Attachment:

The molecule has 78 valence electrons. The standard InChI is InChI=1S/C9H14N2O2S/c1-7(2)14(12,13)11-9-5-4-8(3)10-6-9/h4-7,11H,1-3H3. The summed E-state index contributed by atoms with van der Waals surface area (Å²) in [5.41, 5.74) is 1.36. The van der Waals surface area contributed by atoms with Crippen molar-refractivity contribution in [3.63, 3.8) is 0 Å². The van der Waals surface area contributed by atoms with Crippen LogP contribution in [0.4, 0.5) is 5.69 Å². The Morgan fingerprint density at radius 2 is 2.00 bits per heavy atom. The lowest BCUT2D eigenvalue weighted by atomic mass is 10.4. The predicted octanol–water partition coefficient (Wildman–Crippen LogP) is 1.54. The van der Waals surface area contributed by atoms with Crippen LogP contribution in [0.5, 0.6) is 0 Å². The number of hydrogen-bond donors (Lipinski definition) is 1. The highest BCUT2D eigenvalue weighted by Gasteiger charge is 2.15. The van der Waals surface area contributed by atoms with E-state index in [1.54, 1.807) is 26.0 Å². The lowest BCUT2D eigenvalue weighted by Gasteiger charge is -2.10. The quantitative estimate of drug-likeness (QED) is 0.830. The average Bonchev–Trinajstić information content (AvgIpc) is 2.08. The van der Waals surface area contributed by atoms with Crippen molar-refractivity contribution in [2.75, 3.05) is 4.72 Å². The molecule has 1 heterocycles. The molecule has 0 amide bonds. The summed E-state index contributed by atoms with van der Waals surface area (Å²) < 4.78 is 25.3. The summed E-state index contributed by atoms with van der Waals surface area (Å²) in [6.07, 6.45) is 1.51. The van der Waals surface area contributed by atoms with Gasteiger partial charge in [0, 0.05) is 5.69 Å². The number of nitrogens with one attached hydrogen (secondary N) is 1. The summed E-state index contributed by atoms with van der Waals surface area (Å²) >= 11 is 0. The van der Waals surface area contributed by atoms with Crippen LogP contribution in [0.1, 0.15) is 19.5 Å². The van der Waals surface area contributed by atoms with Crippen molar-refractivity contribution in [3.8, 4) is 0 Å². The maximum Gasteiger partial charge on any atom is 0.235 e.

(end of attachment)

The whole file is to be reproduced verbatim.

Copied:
The molecule has 78 valence electrons. The standard InChI is InChI=1S/C9H14N2O2S/c1-7(2)14(12,13)11-9-5-4-8(3)10-6-9/h4-7,11H,1-3H3. The summed E-state index contributed by atoms with van der Waals surface area (Å²) in [5.41, 5.74) is 1.36. The van der Waals surface area contributed by atoms with Crippen molar-refractivity contribution in [3.63, 3.8) is 0 Å². The van der Waals surface area contributed by atoms with Crippen LogP contribution in [0.4, 0.5) is 5.69 Å². The Morgan fingerprint density at radius 2 is 2.00 bits per heavy atom. The lowest BCUT2D eigenvalue weighted by atomic mass is 10.4. The predicted octanol–water partition coefficient (Wildman–Crippen LogP) is 1.54. The van der Waals surface area contributed by atoms with Crippen LogP contribution in [0.5, 0.6) is 0 Å². The number of hydrogen-bond donors (Lipinski definition) is 1. The highest BCUT2D eigenvalue weighted by Gasteiger charge is 2.15. The van der Waals surface area contributed by atoms with E-state index in [1.54, 1.807) is 26.0 Å². The lowest BCUT2D eigenvalue weighted by Gasteiger charge is -2.10. The quantitative estimate of drug-likeness (QED) is 0.830. The average Bonchev–Trinajstić information content (AvgIpc) is 2.08. The van der Waals surface area contributed by atoms with Crippen molar-refractivity contribution in [2.75, 3.05) is 4.72 Å². The molecule has 1 heterocycles. The molecule has 0 amide bonds. The summed E-state index contributed by atoms with van der Waals surface area (Å²) < 4.78 is 25.3. The summed E-state index contributed by atoms with van der Waals surface area (Å²) in [6.07, 6.45) is 1.51. The van der Waals surface area contributed by atoms with Gasteiger partial charge in [0, 0.05) is 5.69 Å². The number of nitrogens with one attached hydrogen (secondary N) is 1. The summed E-state index contributed by atoms with van der Waals surface area (Å²) >= 11 is 0. The van der Waals surface area contributed by atoms with Crippen LogP contribution in [0.1, 0.15) is 19.5 Å². The van der Waals surface area contributed by atoms with Crippen molar-refractivity contribution in [3.8, 4) is 0 Å². The maximum Gasteiger partial charge on any atom is 0.235 e.